Teacher feedback about student learning is essential for students and integral to teaching, learning and assessment. Feedback can clarify for students:
- how their knowledge, understanding and skills are developing in relation to the syllabus outcomes and content being addressed
- how to improve their learning.
Principles of effective feedback
Feedback enables students to recognise their strengths as well as areas for development, and to identify and plan with their teacher the next steps in their learning. Students should be provided with opportunities to improve their knowledge, understanding and skills through feedback that:
- is timely, specific and related to the learning and assessment intention
- is constructive and provides meaningful information to students about their learning in a variety of forms
- focuses on the activity and corrects misunderstandings
- identifies and reinforces students’ strengths
- provides information about how they can improve
- facilitates the development of and provides opportunities for self-assessment and reflection during the learning process
- informs future teaching and learning opportunities.
Feedback can occur at any point in the teaching, learning and assessment cycle. It may:
- include regular teacher–student dialogue to guide student learning
- focus on particular knowledge, understanding and skills related to content, and/or processes applied to an activity.
Students may benefit from opportunities to self-assess, self-monitor and make judgements about their work in relation to standards and should be provided with regular opportunities to reflect on their learning.
Forms of feedback
The nature of the assessment activity and the context of the learning influences the type of feedback provided to students. Feedback may take a variety of forms, including digital and other modes. It may be formal or informal, and should encourage teacher–student dialogue about learning. It may include:
- oral feedback from the teacher, student and their peers, such as collaborative activities and conferencing
- written feedback from the teacher and/or peers, based on the criteria for assessing learning.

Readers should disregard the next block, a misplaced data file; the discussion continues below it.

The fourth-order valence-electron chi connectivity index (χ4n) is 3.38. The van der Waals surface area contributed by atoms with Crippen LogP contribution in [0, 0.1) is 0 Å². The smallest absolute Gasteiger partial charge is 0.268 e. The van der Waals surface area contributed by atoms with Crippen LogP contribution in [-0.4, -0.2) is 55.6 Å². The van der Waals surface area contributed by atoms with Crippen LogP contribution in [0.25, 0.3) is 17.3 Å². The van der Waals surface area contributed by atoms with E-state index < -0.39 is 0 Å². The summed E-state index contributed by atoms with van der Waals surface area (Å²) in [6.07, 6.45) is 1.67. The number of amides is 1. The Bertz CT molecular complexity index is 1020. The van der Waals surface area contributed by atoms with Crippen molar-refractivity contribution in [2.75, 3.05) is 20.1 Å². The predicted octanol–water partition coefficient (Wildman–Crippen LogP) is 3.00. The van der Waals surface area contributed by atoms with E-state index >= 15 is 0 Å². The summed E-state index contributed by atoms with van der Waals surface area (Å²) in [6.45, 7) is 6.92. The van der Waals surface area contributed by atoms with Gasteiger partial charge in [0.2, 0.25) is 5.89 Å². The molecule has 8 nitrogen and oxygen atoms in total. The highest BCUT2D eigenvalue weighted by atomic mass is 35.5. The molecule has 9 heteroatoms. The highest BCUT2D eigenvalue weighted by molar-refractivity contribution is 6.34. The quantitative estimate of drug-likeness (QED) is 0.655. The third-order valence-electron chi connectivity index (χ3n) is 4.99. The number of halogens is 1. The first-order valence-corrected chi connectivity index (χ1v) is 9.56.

Teachers may consider the following forms of feedback to support teaching, learning and assessment:
- whole-class discussions to clarify the task during the activity, including blogs, wikis and forums
- whole-class or individual student comments about aspects of the activity where students performed well, and how to improve
- peer and self-assessments and self-reflections
- checklists, criteria sheets, comments or grades
- ongoing oral or written comments, including questioning students’ understanding
- cues, reinforcements or prompts to redirect learning
- drafts and resubmissions
- peer collaborations using online tools
- written, audio or digital annotations
- discussion of a range of student work samples and other examples beyond the classroom in relation to criteria.
Feedback to support student learning
Providing students with advice about how they can improve their learning is a key element of effective feedback. Students benefit from opportunities to:
- rehearse and practise
- consult a range of reference points, including teachers, adults, peers and resources, including digital resources
- reflect on their learning and plan how to improve their knowledge, understanding and skills.
Feedback supports student learning when it:
- clarifies learning in relation to outcomes, criteria and standards
- is based on a standards-referenced approach rather than comparisons with other students
- recognises improvements made over time in comparison to prior work samples
- offers alternatives or asks students to think of alternatives
- focuses on the activity rather than the student
- is descriptive and questioning
- values student work and focuses on the quality rather than the quantity
- models how to apply a particular skill
- facilitates self-reflection
- encourages positive motivational beliefs and self-esteem
- is timely and provides opportunities for students to act upon advice.